More information on this dataset and how it relates to our environmental reporting indicators and topics can be found in the attached data quality pdf.

Table ID 99880
Data type Table
Row count 4852
Services Web Feature Service (WFS), Catalog Service (CS-W), data.govt.nz Atom Feed

Hector’s and Māui dolphin deaths (1921–2015)

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Creative Commons Attribution 3.0 New Zealand

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2657
35
Added
19 Oct 2016

This dataset was first added to MfE Data Service on 19 Oct 2016.

The Hector’s and Māui dolphins are subspecies of the small dolphin Cephalorhynchus hectori. These coastal dolphins are endemic to New Zealand (not found anywhere else). Māui dolphins are found on the west coast of the North Island, most often between Maunganui Bluff, north of Dargaville, and New Plymouth. Hector’s dolphins are mostly found around the South Island. Both subspecies are threatened with extinction. The Hector’s dolphin is classified as nationally endangered, while the Māui dolphin is nationally critical. Dolphins can become entangled in fishing gear used by both commercial and recreational fishers, with set nets posing a particularly high risk. Reporting the bycatch of protected species helps us understand the pressures our protected marine species face from fishing.
We report on two aspects of Hector’s and Māui dolphin deaths based on data extracted from the Department of Conservation (DOC) Incident Database for 1921–2015: the number of dolphin deaths by cause of death, including a comparison of deaths over 1996–2015; and the number of dolphin deaths from entanglement by type of fishing gear.

Table ID 53475
Data type Table
Row count 561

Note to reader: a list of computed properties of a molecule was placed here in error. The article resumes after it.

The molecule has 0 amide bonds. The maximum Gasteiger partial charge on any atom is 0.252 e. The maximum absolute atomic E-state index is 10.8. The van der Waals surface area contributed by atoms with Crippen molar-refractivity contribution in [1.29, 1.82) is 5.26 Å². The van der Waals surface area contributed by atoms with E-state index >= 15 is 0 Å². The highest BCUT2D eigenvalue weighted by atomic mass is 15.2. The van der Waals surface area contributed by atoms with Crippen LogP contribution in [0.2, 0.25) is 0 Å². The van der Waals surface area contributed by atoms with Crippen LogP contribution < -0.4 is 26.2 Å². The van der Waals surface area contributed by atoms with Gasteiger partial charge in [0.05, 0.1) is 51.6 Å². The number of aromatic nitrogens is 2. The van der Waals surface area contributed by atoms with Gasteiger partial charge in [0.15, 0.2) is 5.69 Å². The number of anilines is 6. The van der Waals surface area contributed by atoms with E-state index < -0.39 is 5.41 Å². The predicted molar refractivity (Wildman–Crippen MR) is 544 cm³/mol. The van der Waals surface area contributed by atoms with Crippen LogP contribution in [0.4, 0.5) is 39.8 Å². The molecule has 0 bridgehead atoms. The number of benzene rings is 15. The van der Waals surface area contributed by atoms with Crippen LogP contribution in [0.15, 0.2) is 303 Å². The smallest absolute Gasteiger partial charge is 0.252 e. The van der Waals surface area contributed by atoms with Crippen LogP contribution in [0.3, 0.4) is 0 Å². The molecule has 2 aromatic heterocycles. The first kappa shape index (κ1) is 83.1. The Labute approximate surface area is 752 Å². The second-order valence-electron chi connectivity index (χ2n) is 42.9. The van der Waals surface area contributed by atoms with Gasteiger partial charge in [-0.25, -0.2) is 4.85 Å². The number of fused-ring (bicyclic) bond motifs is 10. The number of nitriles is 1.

Services Web Feature Service (WFS), Catalog Service (CS-W), data.govt.nz Atom Feed

Hector’s and Māui’s dolphin deaths (1921–2008)

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Creative Commons Attribution 3.0 New Zealand

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2971
23
Added
28 Sep 2015

This dataset was first added to MfE Data Service on 28 Sep 2015.

The Hector’s and Māui’s dolphins are subspecies of the small dolphin Cephalorhynchus hectori. They are endemic to New Zealand (not found anywhere else). The Hector’s dolphin is classified as nationally endangered, while the Māui’s dolphin is nationally critical. Reporting incidental dolphin deaths from fishing helps us understand the pressures our protected marine species face from fishing.
This dataset relates to the "Bycatch of protected species: Hector’s and Māui’s dolphin" measure on the Environmental Indicators, Te taiao Aotearoa website.

Table ID 52498
Data type Table
Row count 65
Services Web Feature Service (WFS), Catalog Service (CS-W), data.govt.nz Atom Feed

High-class land for food production - Lifestyle blocks on high-class land, by region, 2011

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Creative Commons Attribution 3.0 New Zealand

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2187
22
Added
28 Sep 2015

This dataset was first added to MfE Data Service on 28 Sep 2015.

High-class land is the most productive land for growing food. It supports most crops across New Zealand. Expanding lifestyle blocks and urban areas reduces the availability of high-class land for commercial crop growing, and this land is unlikely to be returned to primary production. This affects our commercial food-production capacity.

Column headings:
area_kha = area of land measured in kilohectares (ie multiply by 1000 to get hectares)

This dataset relates to the "High-class land for food production" measure on the Environmental Indicators, Te taiao Aotearoa website.

Table ID 52494
Data type Table
Row count 34
Services Web Feature Service (WFS), Catalog Service (CS-W), data.govt.nz Atom Feed

High-class land for food production - New urban area on high-class land, by region, 1990–2008

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Creative Commons Attribution 3.0 New Zealand

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2204
24
Added
28 Sep 2015

This dataset was first added to MfE Data Service on 28 Sep 2015.

high-class land is the most productive land for growing food. It supports most crops across New Zealand. Expanding lifestyle blocks and urban areas reduces the availability of high-class land for commercial crop growing, and this land is unlikely to be returned to primary production. This affects our commercial food-production capacity.